What is a learning management system?
Shaping the future of learning
Whether you’re starting out in learning and development (L&D) or simply interested in how development happens in your organisation, you will no doubt hear a lot about Learning Management Systems (LMS).
But what exactly are they and why might you need one?
Learning Management Systems (LMS) explained
Typically, a learning management system (LMS) provides you with a good way to create and deliver educational content, plus monitor learners’ participation and performance. It is usually a software application or web-based technology and it can be used to plan, implement and report on specific training or L&D programmes.
The main objective of an LMS is to enhance the learning process, whether that’s delivering online training programs, keeping your organisation up to date with compliance regulations or providing elearning education courses.
Why use an LMS?
There are numerous benefits to using an LMS; as well as saving you time and money, you will soon notice that you can efficiently manage the delivery of consistent and up-to-date training programmes. As a fully interactive learning environment, an LMS provides a really flexible channel of communication for all users, including content creators, instructors and learners.
The jargon surrounding learning management systems can often be confusing, especially when you don’t know quite what you’re looking for. Before you make a decision on which application is best for you, have a read of some of the most important terms and familiarise yourself with the language
LMS jargon buster
AICC Standard – designed by the now defunct AICC for CBT in the aviation industry, this is a standard for elearning content which guarantees it’ll be compatible with an AICC compatible LMS.
Application Programming Interface (API) – an interface or set of functions that allow the creation of applications which access the data of an operating system or other service, so that programs can communicate.
Asynchronous Learning – the ability for learners to access online courses at different times and a learner-centric way of delivering training.
Authoring tools – a desktop or browser-based tool that allows instructional designers to use an array of media formats to create engaging elearning.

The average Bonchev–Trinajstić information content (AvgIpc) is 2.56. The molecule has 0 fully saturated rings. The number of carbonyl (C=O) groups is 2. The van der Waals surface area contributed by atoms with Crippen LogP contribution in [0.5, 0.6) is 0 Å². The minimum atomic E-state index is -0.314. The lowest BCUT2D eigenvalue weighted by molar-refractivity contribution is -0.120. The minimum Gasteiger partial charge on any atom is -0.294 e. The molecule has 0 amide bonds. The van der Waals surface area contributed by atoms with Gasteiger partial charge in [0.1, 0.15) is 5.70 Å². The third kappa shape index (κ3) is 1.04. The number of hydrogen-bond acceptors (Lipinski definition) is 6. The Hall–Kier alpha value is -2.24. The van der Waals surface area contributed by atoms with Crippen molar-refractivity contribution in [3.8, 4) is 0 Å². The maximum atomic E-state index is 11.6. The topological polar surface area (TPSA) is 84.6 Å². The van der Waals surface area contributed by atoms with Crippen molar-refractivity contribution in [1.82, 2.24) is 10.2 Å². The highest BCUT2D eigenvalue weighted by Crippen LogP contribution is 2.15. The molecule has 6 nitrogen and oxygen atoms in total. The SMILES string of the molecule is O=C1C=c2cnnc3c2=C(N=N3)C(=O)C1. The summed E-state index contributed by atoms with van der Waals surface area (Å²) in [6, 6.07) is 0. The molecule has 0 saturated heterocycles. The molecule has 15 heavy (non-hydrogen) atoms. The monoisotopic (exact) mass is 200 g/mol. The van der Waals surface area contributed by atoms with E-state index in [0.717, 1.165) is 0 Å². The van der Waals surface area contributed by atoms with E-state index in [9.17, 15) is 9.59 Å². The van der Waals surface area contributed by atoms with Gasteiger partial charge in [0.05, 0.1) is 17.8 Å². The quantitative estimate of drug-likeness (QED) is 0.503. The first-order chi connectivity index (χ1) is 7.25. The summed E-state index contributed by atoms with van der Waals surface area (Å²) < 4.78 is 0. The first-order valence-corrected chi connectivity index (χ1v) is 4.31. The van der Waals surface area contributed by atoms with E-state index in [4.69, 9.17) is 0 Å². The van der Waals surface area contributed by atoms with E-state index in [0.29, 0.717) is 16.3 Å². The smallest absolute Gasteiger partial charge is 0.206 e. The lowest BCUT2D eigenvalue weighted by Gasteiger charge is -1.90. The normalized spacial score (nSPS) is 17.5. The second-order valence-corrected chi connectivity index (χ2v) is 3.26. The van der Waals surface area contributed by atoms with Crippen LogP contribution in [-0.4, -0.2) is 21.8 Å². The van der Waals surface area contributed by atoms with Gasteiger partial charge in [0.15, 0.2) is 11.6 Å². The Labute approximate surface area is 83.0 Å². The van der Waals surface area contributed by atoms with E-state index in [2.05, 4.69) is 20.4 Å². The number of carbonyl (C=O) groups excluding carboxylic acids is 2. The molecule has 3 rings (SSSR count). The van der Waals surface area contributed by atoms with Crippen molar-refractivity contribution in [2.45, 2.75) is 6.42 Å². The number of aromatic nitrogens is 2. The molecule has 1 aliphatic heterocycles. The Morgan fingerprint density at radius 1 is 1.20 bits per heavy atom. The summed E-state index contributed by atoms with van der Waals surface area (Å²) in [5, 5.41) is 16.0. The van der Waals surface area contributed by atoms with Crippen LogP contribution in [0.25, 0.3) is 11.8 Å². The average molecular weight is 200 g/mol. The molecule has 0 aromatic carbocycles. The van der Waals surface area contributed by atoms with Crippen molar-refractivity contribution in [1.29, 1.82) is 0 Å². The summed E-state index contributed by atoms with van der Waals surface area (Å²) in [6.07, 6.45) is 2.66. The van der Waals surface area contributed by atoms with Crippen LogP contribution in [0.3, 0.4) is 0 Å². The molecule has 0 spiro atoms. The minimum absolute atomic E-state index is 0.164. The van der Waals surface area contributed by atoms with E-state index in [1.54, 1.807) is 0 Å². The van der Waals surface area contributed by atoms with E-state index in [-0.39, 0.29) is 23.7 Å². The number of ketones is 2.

Blended Learning – a combination of elearning as well as in-person teaching or discussions in a traditional classroom setting, also called hybrid learning.
Branching – elearning branching is where the consumed exercise content can vary based on decisions the user makes.
Cloud-based hosting – software that is in the ‘cloud’ is hosted by a physical server that is not based in your office, which takes care of storage space and security. To access it you just need an internet connection.
CBT – this acronym can stand for both computer-based training and competency-based training, depending on context.
ePortfolio – the accumulation of evidence displayed on a platform which demonstrates a learner’s accomplishments.
Flipped Learning – also known as the flipped classroom, this switches the learning element of the learning to the individual’s own time, allowing them to take in the information at their own pace.
Gamification – this adds a layer of game design theory to learning content and activities in order to boost motivation and achievement.
On-premise hosting – as opposed to cloud hosting, on-premise hosting involves hosting software on a server that is based in your office and is favoured by large companies who like having an extra level of control over their data.
Open Source – often free, this is software that has open and editable source code. It’s a good choice for tech-savvy businesses on a budget.
OTJ training – this is an acronym for ‘on-the-job training which happens when a new employee is being onboarded.
Portal – this is the homepage of an application or software; learners will often see different version based on their administrative privileges.
Learning Experience Platform – referred to as the LXP or LEP, this is the idea that while the LMS tends to be employer-centric, the LXP is learner-centric – a places where employees want to go and learn of their own accord.
Learning Record Store (LRS) – a database that stores, manages and performs analysis on learning data. This can be part of a LMS that supports the xAPI data format or a standalone system.
Rapid Authoring – a content creation method that makes the transfer of information to the SCO format fast and easy. It’s useful for people who want to create hybrid content but aren’t familiar with LMS content standards.
SCO– the acronym for Shareable Content Object; a launchable learning object that communicates back to the LMS that launched it.
SaaS – an acronym for Software as a Service; which describes companies that host software and sell licenses to use it.
Tin Can or xAPI - the Experience Application Programming Interface develops on existing API functions by recording data in a consistent format using a universal language.
VLE – an acronym for Virtual Learning Environment.
WBT – an acronym for Web-based Training.
White Labelling – a branding option that removes the name of a software developer and features the company’s name instead.
XML – a format for documents which means they can be understood by a human or a machine.